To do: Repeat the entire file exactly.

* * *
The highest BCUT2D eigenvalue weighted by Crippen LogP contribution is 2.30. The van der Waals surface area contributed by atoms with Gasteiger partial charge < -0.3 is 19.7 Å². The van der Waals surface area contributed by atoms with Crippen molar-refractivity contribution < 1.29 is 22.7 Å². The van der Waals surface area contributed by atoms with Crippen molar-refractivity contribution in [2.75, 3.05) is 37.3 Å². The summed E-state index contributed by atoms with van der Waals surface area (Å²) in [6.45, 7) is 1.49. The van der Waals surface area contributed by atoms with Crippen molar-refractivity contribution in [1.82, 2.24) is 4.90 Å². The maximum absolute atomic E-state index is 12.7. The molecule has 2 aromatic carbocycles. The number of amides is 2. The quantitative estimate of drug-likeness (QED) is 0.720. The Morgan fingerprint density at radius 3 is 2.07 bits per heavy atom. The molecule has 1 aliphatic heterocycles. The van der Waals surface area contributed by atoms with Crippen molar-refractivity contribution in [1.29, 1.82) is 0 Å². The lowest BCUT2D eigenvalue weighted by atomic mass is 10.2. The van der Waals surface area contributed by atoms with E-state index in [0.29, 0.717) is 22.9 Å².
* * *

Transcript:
The highest BCUT2D eigenvalue weighted by Crippen LogP contribution is 2.30. The van der Waals surface area contributed by atoms with Gasteiger partial charge < -0.3 is 19.7 Å². The van der Waals surface area contributed by atoms with Crippen molar-refractivity contribution < 1.29 is 22.7 Å². The van der Waals surface area contributed by atoms with Crippen molar-refractivity contribution in [2.75, 3.05) is 37.3 Å². The summed E-state index contributed by atoms with van der Waals surface area (Å²) in [6.45, 7) is 1.49. The van der Waals surface area contributed by atoms with Crippen molar-refractivity contribution in [1.82, 2.24) is 4.90 Å². The maximum absolute atomic E-state index is 12.7. The molecule has 2 aromatic carbocycles. The number of amides is 2. The quantitative estimate of drug-likeness (QED) is 0.720. The Morgan fingerprint density at radius 3 is 2.07 bits per heavy atom. The molecule has 1 aliphatic heterocycles. The van der Waals surface area contributed by atoms with Crippen molar-refractivity contribution in [1.29, 1.82) is 0 Å². The lowest BCUT2D eigenvalue weighted by atomic mass is 10.2. The van der Waals surface area contributed by atoms with E-state index in [0.29, 0.717) is 22.9 Å².